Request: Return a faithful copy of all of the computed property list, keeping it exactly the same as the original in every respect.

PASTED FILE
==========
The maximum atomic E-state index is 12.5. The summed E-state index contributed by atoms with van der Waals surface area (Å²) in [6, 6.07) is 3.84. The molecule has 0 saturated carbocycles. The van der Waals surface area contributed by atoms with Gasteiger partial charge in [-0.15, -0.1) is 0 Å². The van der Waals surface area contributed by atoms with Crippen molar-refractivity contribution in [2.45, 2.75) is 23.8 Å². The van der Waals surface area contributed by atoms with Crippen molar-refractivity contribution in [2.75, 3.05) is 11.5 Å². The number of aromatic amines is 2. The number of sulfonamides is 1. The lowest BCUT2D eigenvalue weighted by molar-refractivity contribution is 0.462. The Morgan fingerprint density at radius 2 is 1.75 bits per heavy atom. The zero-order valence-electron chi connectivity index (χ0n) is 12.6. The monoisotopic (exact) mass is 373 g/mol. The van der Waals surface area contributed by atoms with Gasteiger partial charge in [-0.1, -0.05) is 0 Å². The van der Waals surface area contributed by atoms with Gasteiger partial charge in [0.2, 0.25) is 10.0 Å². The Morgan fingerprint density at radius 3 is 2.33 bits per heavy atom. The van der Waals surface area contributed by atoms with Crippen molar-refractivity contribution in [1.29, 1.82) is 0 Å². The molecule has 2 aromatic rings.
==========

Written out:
The maximum atomic E-state index is 12.5. The summed E-state index contributed by atoms with van der Waals surface area (Å²) in [6, 6.07) is 3.84. The molecule has 0 saturated carbocycles. The van der Waals surface area contributed by atoms with Gasteiger partial charge in [-0.15, -0.1) is 0 Å². The van der Waals surface area contributed by atoms with Crippen molar-refractivity contribution in [2.45, 2.75) is 23.8 Å². The van der Waals surface area contributed by atoms with Crippen molar-refractivity contribution in [2.75, 3.05) is 11.5 Å². The number of aromatic amines is 2. The number of sulfonamides is 1. The lowest BCUT2D eigenvalue weighted by molar-refractivity contribution is 0.462. The Morgan fingerprint density at radius 2 is 1.75 bits per heavy atom. The zero-order valence-electron chi connectivity index (χ0n) is 12.6. The monoisotopic (exact) mass is 373 g/mol. The van der Waals surface area contributed by atoms with Gasteiger partial charge in [-0.1, -0.05) is 0 Å². The van der Waals surface area contributed by atoms with Gasteiger partial charge in [0.2, 0.25) is 10.0 Å². The Morgan fingerprint density at radius 3 is 2.33 bits per heavy atom. The van der Waals surface area contributed by atoms with Crippen molar-refractivity contribution in [1.29, 1.82) is 0 Å². The molecule has 2 aromatic rings.